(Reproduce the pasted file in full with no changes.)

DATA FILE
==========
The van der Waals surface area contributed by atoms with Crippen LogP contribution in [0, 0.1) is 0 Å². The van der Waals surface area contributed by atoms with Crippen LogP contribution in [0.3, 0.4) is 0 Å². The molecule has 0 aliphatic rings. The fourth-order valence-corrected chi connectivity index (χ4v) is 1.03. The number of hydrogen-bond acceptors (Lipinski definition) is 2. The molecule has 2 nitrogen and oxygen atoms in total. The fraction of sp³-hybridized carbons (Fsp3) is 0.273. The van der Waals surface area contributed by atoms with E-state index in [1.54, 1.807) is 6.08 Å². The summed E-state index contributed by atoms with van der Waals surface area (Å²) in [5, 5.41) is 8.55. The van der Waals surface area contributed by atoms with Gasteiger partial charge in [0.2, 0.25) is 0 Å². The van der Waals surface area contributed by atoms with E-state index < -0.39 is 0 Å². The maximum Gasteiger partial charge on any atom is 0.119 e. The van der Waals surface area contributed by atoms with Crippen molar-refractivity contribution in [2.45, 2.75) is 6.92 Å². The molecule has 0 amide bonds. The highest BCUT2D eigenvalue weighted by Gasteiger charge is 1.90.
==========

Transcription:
The van der Waals surface area contributed by atoms with Crippen LogP contribution in [0, 0.1) is 0 Å². The van der Waals surface area contributed by atoms with Crippen LogP contribution in [0.3, 0.4) is 0 Å². The molecule has 0 aliphatic rings. The fourth-order valence-corrected chi connectivity index (χ4v) is 1.03. The number of hydrogen-bond acceptors (Lipinski definition) is 2. The molecule has 2 nitrogen and oxygen atoms in total. The fraction of sp³-hybridized carbons (Fsp3) is 0.273. The van der Waals surface area contributed by atoms with E-state index in [1.54, 1.807) is 6.08 Å². The summed E-state index contributed by atoms with van der Waals surface area (Å²) in [5, 5.41) is 8.55. The van der Waals surface area contributed by atoms with Gasteiger partial charge in [0.2, 0.25) is 0 Å². The van der Waals surface area contributed by atoms with E-state index < -0.39 is 0 Å². The maximum Gasteiger partial charge on any atom is 0.119 e. The van der Waals surface area contributed by atoms with Crippen molar-refractivity contribution in [2.45, 2.75) is 6.92 Å². The molecule has 0 amide bonds. The highest BCUT2D eigenvalue weighted by Gasteiger charge is 1.90.